Contact Us

If you have any questions about my races, adventures, training and experience as a ultra runner, please feel free to email me. I look forward to helping in any way that I can. 

 

 

           

123 Street Avenue, City Town, 99999

(123) 555-6789

email@address.com

 

You can set your address, phone number, email and site description in the settings tab.
Link to read me page with more information.

Lavaredo Ultra Trail 2014- A stroll through through the Italian Dolomites

Blog

Through my blogs, I will attempt to provide insight into my races, training, and adventures. I will attempt to include as many pictures as possible to keep you interested, no one likes to read that much content!

 

Lavaredo Ultra Trail 2014- A stroll through through the Italian Dolomites

Adam Harris

June 27-28, 2014

             As I climbed up the valley behind the incredible Tofane massif, I could feel the power leaving my legs, my vision becoming foggy, my stomach revolting, and my running partner Matt disappearing into the distance. We had joined up roughly 10km before and had been moving really well, passing numerous other racers and running what would have been walkable uphills. I was sad to watch him disappear, and felt myself descending into a crisis mode. If only it had gotten better.

            My race week had started innoculously enough after a long plane flight over from Vancouver.  I landed in Venice, on the northeast corner of the Italian coast, and after getting thoroughly lost in the rats nest that is Venice, I was settled for the night.  The next day I bussed up to Cortina d’ Ampezzo, the city where the Lavaredo Ultra Trail would start and finish.  The town is both quaint and dripping with wealth at the same time. As one of the premier ski destinations in Italy, wealthy Europeans have bought and developed innumerable resorts, hotels and apartments which line the pastoral valley. Above the wildflower lined fields, tower the incredible Dolomites. They rise with very little preamble, leaving huge exposed rock faces for the visitor to stare at slack jawed. I often found myself amazed as I rounded each new corner that a new group of these stunning formations was there to meet me. The region is rife with everything that these mountains bring to them.  Rock climbers, hikers, runners, bicyclists, and petrol heads can be found in the summer, while in the winter downhill and cross country skiing as well as mountaineers take to the hills. The result is an interesting marriage of locals, outdoor enthusiasts, and wealthy tourists who desire to be in this beautiful environment and inhabit the region.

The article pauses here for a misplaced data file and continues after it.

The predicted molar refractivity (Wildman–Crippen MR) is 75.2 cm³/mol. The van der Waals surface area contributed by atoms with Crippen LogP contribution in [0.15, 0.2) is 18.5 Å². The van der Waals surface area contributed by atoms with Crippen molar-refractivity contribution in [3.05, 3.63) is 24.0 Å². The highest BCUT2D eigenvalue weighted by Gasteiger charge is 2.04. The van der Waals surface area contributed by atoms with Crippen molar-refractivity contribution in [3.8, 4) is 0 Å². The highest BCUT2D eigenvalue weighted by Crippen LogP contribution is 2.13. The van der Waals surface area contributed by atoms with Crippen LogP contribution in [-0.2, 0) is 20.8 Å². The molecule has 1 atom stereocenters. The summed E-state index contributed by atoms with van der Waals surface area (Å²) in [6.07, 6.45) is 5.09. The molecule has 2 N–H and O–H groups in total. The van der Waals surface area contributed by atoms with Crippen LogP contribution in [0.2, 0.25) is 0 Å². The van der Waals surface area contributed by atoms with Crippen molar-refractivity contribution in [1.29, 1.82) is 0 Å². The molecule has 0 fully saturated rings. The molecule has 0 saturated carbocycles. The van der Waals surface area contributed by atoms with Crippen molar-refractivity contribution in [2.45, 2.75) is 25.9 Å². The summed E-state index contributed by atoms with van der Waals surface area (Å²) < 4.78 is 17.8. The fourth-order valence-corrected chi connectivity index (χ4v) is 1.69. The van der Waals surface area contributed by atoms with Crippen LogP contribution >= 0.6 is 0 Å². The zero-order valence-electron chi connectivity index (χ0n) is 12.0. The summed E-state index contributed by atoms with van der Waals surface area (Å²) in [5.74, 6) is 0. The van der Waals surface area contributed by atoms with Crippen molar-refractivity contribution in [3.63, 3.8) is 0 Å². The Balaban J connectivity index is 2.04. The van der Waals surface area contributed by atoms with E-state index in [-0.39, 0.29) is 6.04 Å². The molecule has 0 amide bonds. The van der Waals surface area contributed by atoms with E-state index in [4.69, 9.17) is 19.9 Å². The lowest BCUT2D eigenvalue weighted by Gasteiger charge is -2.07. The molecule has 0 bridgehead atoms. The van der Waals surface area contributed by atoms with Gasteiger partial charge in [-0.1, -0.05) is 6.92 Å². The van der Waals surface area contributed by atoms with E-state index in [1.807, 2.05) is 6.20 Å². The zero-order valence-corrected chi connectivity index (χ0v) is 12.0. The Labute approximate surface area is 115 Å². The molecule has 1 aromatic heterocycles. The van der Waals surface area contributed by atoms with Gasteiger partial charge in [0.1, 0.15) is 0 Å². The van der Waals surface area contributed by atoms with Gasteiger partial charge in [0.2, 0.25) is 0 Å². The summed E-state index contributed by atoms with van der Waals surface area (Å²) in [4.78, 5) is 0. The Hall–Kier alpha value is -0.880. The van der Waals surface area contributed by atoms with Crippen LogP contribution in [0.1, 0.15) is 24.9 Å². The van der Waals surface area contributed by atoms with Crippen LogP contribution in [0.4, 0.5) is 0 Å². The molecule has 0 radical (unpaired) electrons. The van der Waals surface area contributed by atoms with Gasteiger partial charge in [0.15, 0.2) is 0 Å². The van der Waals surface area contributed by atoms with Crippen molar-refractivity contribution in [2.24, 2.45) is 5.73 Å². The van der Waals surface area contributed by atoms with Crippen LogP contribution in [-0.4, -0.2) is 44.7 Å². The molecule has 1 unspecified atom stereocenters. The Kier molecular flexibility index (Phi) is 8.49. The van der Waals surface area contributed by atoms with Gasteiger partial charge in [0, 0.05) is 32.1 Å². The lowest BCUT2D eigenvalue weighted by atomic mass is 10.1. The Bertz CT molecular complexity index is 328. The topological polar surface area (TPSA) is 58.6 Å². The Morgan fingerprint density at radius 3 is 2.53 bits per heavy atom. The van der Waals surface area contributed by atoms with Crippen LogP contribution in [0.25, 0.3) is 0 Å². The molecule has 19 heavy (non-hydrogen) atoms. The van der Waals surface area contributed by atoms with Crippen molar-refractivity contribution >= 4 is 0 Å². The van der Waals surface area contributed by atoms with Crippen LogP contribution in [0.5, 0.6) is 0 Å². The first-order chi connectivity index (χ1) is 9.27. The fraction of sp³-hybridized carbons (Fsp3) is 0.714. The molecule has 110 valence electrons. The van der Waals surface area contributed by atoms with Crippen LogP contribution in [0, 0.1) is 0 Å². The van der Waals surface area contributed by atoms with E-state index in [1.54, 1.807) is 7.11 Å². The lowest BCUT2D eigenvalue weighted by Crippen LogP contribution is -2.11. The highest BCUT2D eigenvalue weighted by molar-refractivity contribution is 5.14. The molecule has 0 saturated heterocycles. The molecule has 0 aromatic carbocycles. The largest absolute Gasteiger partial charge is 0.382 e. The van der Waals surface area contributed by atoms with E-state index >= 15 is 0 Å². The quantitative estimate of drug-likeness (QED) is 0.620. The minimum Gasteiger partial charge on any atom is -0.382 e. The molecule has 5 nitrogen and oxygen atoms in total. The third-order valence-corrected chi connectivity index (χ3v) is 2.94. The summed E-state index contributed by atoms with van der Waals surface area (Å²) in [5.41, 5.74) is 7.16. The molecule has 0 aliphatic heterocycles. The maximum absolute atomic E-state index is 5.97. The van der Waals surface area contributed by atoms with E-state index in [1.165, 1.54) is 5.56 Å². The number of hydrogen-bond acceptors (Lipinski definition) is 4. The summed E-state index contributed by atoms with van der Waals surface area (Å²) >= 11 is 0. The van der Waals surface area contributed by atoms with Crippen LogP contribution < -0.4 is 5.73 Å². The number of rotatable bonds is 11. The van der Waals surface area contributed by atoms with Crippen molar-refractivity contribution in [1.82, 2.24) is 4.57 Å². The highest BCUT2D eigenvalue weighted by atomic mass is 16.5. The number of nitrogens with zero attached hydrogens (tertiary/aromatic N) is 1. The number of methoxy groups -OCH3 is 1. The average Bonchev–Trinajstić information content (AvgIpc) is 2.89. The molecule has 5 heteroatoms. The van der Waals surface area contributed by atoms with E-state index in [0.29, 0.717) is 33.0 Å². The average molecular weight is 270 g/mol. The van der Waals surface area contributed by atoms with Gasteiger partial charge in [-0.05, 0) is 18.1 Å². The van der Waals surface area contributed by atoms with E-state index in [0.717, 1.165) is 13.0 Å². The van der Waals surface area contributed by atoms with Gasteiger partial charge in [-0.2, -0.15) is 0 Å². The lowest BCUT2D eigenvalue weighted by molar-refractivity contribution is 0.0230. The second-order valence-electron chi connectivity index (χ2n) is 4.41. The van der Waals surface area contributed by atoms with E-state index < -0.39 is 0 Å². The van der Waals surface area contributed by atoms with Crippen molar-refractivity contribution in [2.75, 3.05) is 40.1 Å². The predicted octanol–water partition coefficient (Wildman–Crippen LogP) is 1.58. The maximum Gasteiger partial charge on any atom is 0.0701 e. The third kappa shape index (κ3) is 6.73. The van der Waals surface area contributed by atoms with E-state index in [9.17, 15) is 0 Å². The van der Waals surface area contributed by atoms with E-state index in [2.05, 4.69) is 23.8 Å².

Cortina D'Ampezzo.  Home for the next week, and home to the Lavaredo Ultra Trail

Cortina D'Ampezzo.  Home for the next week, and home to the Lavaredo Ultra Trail

            I spent the days leading up to the race walking from my campsite into town, reading, hiking around the valleys and trying to mentally prepare myself for the coming challenge without scaring myself too thoroughly.  On the whole though, I was relatively confident.  I was in the best shape of my life for the run, had completed a 50 mile race last year without being left completely destroyed, and had done so much specific training for the race that I felt I could do nothing more.